The "neoconservatism" of the 1990s, defined by support for the invasion of Iraq and centered on Rupert Murdoch's magazine the Weekly Standard, edited by Irving's son William Kristol, had little to do with the original impulse, as Glazer points out: "There is very little overlap between those who promoted the neoconservatism of the 1970s and those committed to its latter day manifestation." While Irving Kristol and Norman Podhoretz set aside any differences with the Republican right by the 1990s, other first-generation neocons like Glazer and the late Daniel Patrick Moynihan remained true to their New Deal/Great Society principles. Several of them told me over the years that they thought of themselves as "paleoliberals," not "neoconservatives," a term that was coined as an insult by the socialist Michael Harrington and embraced as a badge of honor by Irving Kristol.

In its origins, neoconservatism was a defense of New Deal/Great Society liberalism at home and abroad, both from the radical, countercultural left of the era and from its own design defects. The early neocons were Kennedy-Johnson liberals who believed that liberal reform should avoid naive utopianism and should be guided by pragmatism and empirical social science. The '70s neoconservatives were so focused on the utopianism of the '60s campus left, however, that most paid too little attention to a far greater threat to their beloved New Deal tradition, the utopianism of the libertarian right. Ultimately Milton Friedman and other free-market ideologues did far more damage to America than the carnival freaks of the counterculture.

But the early neoconservatives were right to defend mainstream liberalism against countercultural radicalism. Like today's right, the '60s and '70s left was emotional, expressivist and anti-intellectual. (One of its bibles was Abbie Hoffman's "Steal This Book!") Like today's right, the '70s left favored theatrical protest over discussion and debate. The prophets of the Age of Aquarius and the "population explosion" were every bit as apocalyptic as Glenn Beck. And just as today's right-wing radicals play at Boston Tea Parties, so Abbie Hoffman dressed up as Uncle Sam. The teabaggers are the Yippies of the right.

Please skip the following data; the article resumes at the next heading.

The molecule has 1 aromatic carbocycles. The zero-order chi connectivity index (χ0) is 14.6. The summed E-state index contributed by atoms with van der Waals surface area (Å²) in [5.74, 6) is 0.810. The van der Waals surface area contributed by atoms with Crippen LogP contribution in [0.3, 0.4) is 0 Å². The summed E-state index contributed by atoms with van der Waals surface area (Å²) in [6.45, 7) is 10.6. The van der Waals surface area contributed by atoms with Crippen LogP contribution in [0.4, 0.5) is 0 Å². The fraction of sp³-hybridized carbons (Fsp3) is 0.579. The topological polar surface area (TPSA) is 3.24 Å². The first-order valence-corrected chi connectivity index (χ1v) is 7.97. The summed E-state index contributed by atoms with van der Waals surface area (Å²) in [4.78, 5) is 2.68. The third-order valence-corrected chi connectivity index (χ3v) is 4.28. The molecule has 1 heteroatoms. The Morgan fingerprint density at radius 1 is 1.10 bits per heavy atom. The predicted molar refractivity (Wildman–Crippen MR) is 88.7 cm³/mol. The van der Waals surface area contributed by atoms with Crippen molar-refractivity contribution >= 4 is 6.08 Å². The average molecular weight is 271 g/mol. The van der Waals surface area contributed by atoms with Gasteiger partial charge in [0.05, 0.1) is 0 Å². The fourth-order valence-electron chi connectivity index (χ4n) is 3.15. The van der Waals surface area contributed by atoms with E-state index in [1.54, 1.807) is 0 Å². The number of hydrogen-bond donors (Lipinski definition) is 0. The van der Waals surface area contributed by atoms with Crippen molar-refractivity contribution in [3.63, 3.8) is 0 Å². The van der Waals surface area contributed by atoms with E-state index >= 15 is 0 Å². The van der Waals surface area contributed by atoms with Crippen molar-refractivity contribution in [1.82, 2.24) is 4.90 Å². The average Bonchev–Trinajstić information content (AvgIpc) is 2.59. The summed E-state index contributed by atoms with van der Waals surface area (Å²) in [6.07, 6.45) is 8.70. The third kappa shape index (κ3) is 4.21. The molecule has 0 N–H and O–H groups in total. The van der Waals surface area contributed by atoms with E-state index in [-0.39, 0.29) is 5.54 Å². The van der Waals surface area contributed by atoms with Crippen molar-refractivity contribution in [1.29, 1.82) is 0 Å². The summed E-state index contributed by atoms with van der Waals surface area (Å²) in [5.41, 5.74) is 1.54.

Boomer nostalgia to the contrary, in the case of practically every domestic issue disputed by the counterculture and the original neoconservatives the mainstream progressive position today is that of the neoconservatives of the '70s. While the neoconservatives of the Committee on the Present Danger in the 1970s exaggerated Soviet power, the kind of muscular liberal internationalism that Pat Moynihan defended against the left in the 1970s and against Reaganite unilateralism in the 1980s is today's progressive grand strategy. Neoconservatives like Moynihan were denounced as racists in the 1970s for saying the same things about the importance of law and order and functioning families that Clinton and Obama have been able to say without controversy. The original neoconservatives like Moynihan and Glazer sought to help the black and Latino poor by means of universal, race-neutral programs instead of race-based affirmative action, which, they warned, would spark a white backlash to the benefit of conservatives. They were right about the political potency and longevity of that backlash, too, even though today's progressives still refuse to admit it.